Too Good to be True, sons of God in the Son of God

Fred Sanders is the man who said that Christians talk to God like they are Jesus Christ.  I think he is right, but it has taken some labor to get there.

What Sanders is saying is what adoption means.  And I have rarely believed in what adoption means.

Sometimes I do not really believe in adoption.  It is as if I had a friend who had a cool, generous, and very wealthy Dad. He brings me into a relationship with his dad.   They welcome me into the family.  There are a lot of great benefits.  But he is clearly a son to his dad and I am not.

Sometimes I get close: I had a friend who was adopted as a child.  He was welcomed into the family, treated with respect, given gifts — but it was clear that he was not a full member of the family.  That is sort of what I have thought adoption means.

But Scripture says God sent His Son into the world that we may be adopted as sons.  God gave the Spirit of his Son to us that we may cry out, “Abba, Father.”  Those are the words Jesus used to address his Father in the most agonizing moment of his life.

I now relate to God as Jesus relates to God because the Son of the Father shed his blood for me.

The scholar Jeremias has noted that no one called God “Father” until Jesus.  And that Jesus called God “Father” every time he prayed but one.  More than that, he spoke about his Father, trusted his Father, knew his Father’s eternal love, and obeyed his Father.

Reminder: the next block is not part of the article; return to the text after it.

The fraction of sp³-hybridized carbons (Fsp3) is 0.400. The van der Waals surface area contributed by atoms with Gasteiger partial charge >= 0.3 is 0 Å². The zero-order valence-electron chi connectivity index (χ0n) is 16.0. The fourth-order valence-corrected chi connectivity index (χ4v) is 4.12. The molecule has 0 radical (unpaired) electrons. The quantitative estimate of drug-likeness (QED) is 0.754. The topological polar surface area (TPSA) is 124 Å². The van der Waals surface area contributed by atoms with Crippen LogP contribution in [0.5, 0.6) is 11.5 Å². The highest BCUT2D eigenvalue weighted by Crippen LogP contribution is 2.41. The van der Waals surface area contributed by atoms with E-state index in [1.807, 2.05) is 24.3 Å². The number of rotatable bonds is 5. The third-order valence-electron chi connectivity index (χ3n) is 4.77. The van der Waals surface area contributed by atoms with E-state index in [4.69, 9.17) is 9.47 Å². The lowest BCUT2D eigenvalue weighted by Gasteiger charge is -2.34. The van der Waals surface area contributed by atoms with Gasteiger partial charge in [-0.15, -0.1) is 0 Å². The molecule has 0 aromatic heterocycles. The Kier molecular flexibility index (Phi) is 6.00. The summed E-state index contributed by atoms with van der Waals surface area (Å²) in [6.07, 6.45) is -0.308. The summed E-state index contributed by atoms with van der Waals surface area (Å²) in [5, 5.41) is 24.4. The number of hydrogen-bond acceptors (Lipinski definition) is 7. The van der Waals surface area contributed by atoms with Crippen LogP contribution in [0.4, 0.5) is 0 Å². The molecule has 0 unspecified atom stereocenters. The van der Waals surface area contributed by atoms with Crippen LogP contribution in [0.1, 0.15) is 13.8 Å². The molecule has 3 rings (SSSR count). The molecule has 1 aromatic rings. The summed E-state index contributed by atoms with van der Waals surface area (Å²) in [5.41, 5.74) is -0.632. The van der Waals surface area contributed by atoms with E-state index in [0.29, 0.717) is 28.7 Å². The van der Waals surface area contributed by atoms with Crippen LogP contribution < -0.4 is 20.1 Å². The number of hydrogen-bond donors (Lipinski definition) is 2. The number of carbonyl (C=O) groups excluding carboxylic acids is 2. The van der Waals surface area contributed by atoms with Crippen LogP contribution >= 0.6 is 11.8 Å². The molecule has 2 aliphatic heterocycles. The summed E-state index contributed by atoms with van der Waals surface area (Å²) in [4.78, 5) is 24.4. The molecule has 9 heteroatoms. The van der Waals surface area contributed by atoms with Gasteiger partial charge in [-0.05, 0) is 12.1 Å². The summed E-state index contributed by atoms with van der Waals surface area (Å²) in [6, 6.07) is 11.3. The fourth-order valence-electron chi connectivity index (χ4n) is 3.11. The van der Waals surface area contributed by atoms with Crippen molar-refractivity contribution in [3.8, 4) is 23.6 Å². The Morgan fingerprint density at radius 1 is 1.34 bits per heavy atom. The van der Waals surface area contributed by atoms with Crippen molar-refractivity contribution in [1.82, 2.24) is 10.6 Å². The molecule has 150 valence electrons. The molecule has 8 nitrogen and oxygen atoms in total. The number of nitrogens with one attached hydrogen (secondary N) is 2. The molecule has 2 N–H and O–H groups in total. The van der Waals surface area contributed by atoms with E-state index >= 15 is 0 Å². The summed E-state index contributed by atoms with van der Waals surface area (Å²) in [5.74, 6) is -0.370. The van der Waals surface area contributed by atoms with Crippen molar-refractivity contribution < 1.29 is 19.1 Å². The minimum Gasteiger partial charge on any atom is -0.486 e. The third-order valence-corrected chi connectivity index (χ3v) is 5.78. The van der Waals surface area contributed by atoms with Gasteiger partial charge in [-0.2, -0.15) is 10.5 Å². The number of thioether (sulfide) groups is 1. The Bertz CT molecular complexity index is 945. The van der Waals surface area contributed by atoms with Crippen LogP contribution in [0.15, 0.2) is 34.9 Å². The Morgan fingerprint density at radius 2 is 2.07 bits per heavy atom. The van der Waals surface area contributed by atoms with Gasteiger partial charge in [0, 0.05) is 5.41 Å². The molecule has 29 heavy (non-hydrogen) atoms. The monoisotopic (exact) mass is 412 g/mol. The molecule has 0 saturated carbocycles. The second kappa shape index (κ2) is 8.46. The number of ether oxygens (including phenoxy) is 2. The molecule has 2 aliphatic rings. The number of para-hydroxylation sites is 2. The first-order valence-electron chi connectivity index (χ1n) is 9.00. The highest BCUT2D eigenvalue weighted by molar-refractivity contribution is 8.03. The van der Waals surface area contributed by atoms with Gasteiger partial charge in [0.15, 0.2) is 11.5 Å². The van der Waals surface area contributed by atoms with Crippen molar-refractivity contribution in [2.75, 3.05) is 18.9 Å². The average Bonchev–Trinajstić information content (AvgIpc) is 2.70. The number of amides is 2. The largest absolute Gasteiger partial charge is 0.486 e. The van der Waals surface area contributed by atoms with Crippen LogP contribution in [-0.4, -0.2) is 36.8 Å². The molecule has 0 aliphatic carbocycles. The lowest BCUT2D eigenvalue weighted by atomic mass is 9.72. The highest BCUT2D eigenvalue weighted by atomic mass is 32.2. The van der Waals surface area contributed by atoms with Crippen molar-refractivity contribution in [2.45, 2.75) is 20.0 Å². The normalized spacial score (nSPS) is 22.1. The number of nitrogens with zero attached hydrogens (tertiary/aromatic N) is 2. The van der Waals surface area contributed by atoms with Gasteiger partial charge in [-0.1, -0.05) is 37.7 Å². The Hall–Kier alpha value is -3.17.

Sanders puts it like this:

Sonship was always within God, and it came to be on earth as it is in heaven, in the person of the incarnate Christ.


Eternal sonship becomes incarnate sonship and brings created sonship into being.

Come to find out, this is what many have believed before us.  Take this quote from the Heidelberg Catechism.  In answer to the question, “What do you mean when you say you believe in God the Father Almighty?”, we hear this:  It means that . . .

. . . the eternal Father of our Lord Jesus Christ, who out of nothing created heaven and earth and everything in them, who still upholds and rules them by His eternal counsel and providence, is my God and Father because of Christ His Son.

Did you catch that? Let me clip it out and make it terse:

. . . the eternal Father of our Lord Jesus Christ is my God and Father because of Christ His Son.

Ursinus, commenting on the Catechism elsewhere, is bold to say:

When I say, I believe in God, I mean, I believe that he is my God, that is, whatever he is and has is all for my salvation. Or, to believe God, speaking properly, is to believe a certain person to be God, according to all his attributes. To believe in God, is to be persuaded that he will make all things attributed to him subservient to my salvation, for the sake of his Son.

God is for us, because of Christ his Son.  All that he is for Christ his Son he is for us.

If that is true, why do I worry?  why do I fear?  why do I, first things in the morning, prefer the company of email and twitter to his company?

Be bold.  Believe all that Christ has won for you and given to you.  Pray like it is true.

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